An Overview of Programmable Logic Controllers (PLC)

PROGRAMMABLE LOGIC CONTROLLER (PLC) is an industrial computer control system that continuously monitors the status of input devices and makes decisions based on a specific program to control the status of output devices. Almost any area, machine performance or process can be significantly improved with this type of control system. But the biggest benefit of using a PLC is the ability to modify and simulate a process or processes while collecting and reporting important data. Another advantage of PLC systems is that they are modular. This means you can mix and match input and output device types to best suit your application.

PLC is also used to exchange information between industrial equipment or from a facility to a central location, usually via a PC. PLC is often used to monitor and report equipment, diagnose malfunctions in hardware such as machinery and equipment, and perform event processing.


A typical PLC is connected to a power supply and consists of a central processing unit (CPU), a mounting rack, read-only memory (ROM), random access memory (RAM), input/output (I/O) modules, a power supply, and a programming device.

The power supply unit converts alternating current (AC) to direct current (DC). Most of the PLC works in direct current but some of them operates in alternating current also.

  • Rack

A PLC rack is a chassis with which other components are connected. The connected components in a PLC rack are grouped into three sections: the CPU, multiple I/O modules, and the power source.

  • CPU

The central processing unit (CPU) plays crucial role in the plc system. A CPU has two operating modes: programming mode and execution mode. In program initialization mode, the CPU extracts logic from program initialization instructions created by the user on the computer. In run mode, the CPU executes the logic. The CPU controls all PLC operations according to program initialization instructions stored in memory.

A PLC receives data from input devices by the help of I/O modules. The concept of sensing data refers to the nature of PLC input data which comes in the form of electronic signals.

Digital input module handles discrete signals, for example on/off signals. Analog input module convert voltage into numbers the CPU can understand.

Digital output module turns devices on and off, for example a light. Analog output modules convert digital numbers to voltage, for example to drive machinery.

PLCs can make logical decisions and perform actions based on the input data they receive, for example processing input data and sending processed data to an output device. The processing of input data is executed by a programming device.

ROM stores information about the operating system and drivers. RAM stores the state and details of input and output data and program information.


There are four main steps in any PLC process; Scan input, scan software, print output and homework. These steps are repeated every time.

Four Steps In The PLC Operations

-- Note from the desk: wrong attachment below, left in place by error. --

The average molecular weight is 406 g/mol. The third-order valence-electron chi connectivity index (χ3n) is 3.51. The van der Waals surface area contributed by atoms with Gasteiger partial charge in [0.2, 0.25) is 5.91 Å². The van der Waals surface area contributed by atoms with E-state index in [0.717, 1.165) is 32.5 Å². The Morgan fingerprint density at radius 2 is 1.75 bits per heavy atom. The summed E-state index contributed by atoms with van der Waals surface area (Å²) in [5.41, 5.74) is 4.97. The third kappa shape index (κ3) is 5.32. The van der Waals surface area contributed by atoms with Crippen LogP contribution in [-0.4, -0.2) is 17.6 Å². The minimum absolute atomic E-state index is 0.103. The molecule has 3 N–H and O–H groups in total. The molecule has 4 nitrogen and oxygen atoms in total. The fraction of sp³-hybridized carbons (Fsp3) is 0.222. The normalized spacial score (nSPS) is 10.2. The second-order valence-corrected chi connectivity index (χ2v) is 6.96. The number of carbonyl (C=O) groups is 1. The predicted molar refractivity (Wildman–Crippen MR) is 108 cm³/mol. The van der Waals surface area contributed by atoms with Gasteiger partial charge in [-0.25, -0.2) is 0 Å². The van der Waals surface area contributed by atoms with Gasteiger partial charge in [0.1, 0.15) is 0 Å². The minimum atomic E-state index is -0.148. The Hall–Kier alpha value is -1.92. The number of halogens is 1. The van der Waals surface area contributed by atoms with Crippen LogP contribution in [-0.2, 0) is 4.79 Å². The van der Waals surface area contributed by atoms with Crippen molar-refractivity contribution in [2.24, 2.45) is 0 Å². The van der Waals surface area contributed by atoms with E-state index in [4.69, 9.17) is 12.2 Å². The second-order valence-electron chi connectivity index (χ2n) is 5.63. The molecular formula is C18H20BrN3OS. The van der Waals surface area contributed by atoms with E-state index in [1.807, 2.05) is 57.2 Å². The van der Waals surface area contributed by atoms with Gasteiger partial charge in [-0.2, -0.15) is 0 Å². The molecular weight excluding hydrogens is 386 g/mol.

1.) Input Scan

•Detects the state of all input devices that are connected to the PLC

2.) Program Scan

•Executes the user created program logic

3.) Output Scan

•Energizes or de-energize all output devices that are connected to the PLC.

4.) logic scan

•This step includes communications with programming    terminals, internal diagnostics, etc…


PLC programming uses a ladder logic programming language, but other languages ​​such as block diagram, structured text, sequential function chart, and instruction list are also used. Logic uses a schematic diagram based on a circuit diagram to represent and express the logic of operations in a PLC software program. Logical level code is similar to an electrical diagram.


  • Reliability: PLC is designed to be rugged and reliable, making it suitable for industrial applications. The probability of failure is less than other control systems. PLC can be programmed to perform multiple functions, increasing reliability.
  • Flexibility: PLC can be easily customized according to needs and requirements. It is flexible and can perform different functions according to the logic of the program.
  • Ease of Use: PLCs are especially easy to use compared to other industrial control systems. They use a proprietary programming language and most have a user-friendly interface for easy programming and troubleshooting.
  • Cost-Effectiveness: PLC is generally more cost effective than other control systems. PLCs offer an economical solution in the field of installation, maintenance and repair. LCs are generally more cost-effective than other control systems.
  • Security features:
    The PLC may include safety features to protect personnel and equipment. For example, they can stop the process in special cases (e.g. machine overheating or an accident).
  • Scalability
    The PLC can be scaled up or down depending on the complexity of the control system. Whether the program is simple or complex, PLC can handle it.
  • Improve response time:
    PLC provides timely control by responding quickly to input signals. This fast response time is important for critical applications.
  • durability:
    PLC is built to withstand harsh industrial environments such as extreme temperatures, humidity and vibration.
  • Data collection and processing:
    PLC can collect data from sensors and devices, which helps with monitoring and efficiency. They process this information carefully to make informed decisions.
  • Remote access:
    PLC enables remote monitoring and adjustment necessary for maintenance and troubleshooting.

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